Historic Shark Decisions Survive Final Threat at CITES Plenary

Oceanic whitetip shark Photo
© Dray van Beeck

Five commercially valuable shark species, manta rays & freshwater sawfish listed 


The following statement was issued today by WCS President and CEO Cristian Samper: 

The Wildlife Conservation Society (WCS) today celebrates the decision by an historic, broad group of nations from around the world to list five new sharks, freshwater sawfish, and two manta ray species for protection by the Convention on International Trade in Endangered Species of Wild Fauna and Flora (CITES). This vote is a first, critical step in working to ensure that international trade does not threaten the survival of commercially valuable shark and ray species, a third of which have been evaluated as threatened or near threatened with extinction with extinction worldwide, and essential for both for conservation and for the livelihoods of local coastal communities. In working toward today's action, WCS has been pleased and fortunate to collaborate with a coalition that includes the German Elasmobranch Society, Humane Society International, Project AWARE, Shark Advocates International, and the Shark Trust, through support from Oceans 5. 

This is a major first step on which the global conservation community can build to start to implement stronger sustainable management for these endangered animals -- three hammerhead shark species, the porbeagle shark, the oceanic whitetip shark, freshwater sawfish, and two manta ray species. After two decades of debate, CITES action shows a new resolve by the global community to promote sustainable shark and ray fisheries with effective international monitoring. We salute this effort and pledge our support and assistance in the implementation of these essential new protections in waters world-wide.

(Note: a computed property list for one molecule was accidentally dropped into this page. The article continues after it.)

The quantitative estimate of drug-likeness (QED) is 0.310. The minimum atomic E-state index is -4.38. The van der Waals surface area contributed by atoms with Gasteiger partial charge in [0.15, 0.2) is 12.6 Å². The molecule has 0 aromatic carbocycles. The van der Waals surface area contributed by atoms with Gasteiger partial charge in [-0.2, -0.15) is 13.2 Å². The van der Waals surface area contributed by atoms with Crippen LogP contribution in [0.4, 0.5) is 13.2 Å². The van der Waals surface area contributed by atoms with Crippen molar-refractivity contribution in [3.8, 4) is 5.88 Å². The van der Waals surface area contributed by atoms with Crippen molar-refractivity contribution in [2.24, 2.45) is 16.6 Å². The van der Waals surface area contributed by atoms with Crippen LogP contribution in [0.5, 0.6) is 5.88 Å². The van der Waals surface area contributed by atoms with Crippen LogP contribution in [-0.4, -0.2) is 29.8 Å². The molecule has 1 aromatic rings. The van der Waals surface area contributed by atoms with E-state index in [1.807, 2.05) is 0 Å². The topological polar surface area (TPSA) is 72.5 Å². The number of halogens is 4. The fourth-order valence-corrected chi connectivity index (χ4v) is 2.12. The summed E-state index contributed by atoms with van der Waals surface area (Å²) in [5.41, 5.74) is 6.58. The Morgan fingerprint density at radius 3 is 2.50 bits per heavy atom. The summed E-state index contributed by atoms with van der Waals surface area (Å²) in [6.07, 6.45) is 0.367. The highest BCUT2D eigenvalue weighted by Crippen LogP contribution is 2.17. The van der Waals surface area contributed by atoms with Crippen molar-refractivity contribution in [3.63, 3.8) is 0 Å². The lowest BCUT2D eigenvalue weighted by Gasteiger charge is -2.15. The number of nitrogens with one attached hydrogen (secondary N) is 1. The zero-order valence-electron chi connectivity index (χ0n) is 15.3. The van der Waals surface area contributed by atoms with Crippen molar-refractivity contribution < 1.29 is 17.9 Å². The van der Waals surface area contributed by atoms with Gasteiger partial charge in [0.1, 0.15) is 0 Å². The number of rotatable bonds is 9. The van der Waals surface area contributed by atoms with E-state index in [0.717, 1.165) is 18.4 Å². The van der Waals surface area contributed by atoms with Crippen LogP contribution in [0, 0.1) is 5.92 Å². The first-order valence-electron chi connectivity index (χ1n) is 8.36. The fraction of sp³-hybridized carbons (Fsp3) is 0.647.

Bangkok, 14 March 2013. CITES plenary today accepted Committee recommendations to list five species of highly traded sharks under the CITES Appendices, along with those for the listing of both manta rays and one species of sawfish. Japan, backed by Gambia and India, unsuccessfully challenged the Committee decision to list the oceanic whitetip shark, while Grenada and China failed in an attempt to reopen debate on listing three hammerhead species. Colombia, Senegal, Mexico and others took the floor to defend Committee decisions to list sharks.

“We are thrilled with this result and the groundswell of government commitment that made it happen,” said Amie Brautigam, Marine Policy Advisor for Wildlife Conservation Society. “These hard-fought decisions to secure CITES regulations on international trade in sharks and rays are based on a solid foundation built over two decades, and surmount the long-standing opposition to listing shark species that are taken at a commercial scale.”

The oceanic whitetip shark, porbeagle, three species of hammerheads, and both manta rays – all classified as threatened on the IUCN Red List -- will now be added to CITES Appendix II, which prompts permits to ensure exports are sustainable and legal. The only sharks listed under CITES previous to this meeting – basking, whale, and white sharks – are not taken in the high volumes associated with the newly listed sharks. The freshwater sawfish will be transferred from Appendix II to I, where all other sawfishes are listed, thereby completing a global ban on international commercial trade in these critically endangered species.

“We’re grateful to proponent governments for recognizing the value of thriving shark and ray populations, and for championing sound proposals,” said Ania Budziak, Project AWARE’s Associate Director. “We’re proud that the divers’ voice has contributed to achieving this key milestone in shark and ray conservation.”

Proponents of the various listing proposals include the 27 Member States of the EU, Australia, Brazil, Colombia, Comoros, Costa Rica, Croatia, Ecuador, Egypt, Honduras, Mexico, and the USA. The shark and ray proposals received more than the two-thirds majority of votes necessary for adoption while the sawfish listing succeeded by consensus.

“With relief that the Committee decisions were not overturned, we now turn our focus to the essential phase of their implementation,” said Sonja Fordham, President of Shark Advocates International. “We urge all Parties to recognize the urgency of the shark and ray plight and to begin this work to ensure the sustainability of international trade in newly listed species, as a matter of priority.”

Notes to Editors:
The German Elasmobranch Society, Humane Society International, Project AWARE, Shark Advocates International, Shark Trust, and Wildlife Conservation Society worked as a coalition to promote the shark and ray listing proposals.
For interviews, please contact Sophie Hulme, sophie@communicationsinc.co.uk, Mob: +44 7973 712869 (London) or 08-9455-1663 (Bangkok). For more information visit www.CITES4sharks.org.

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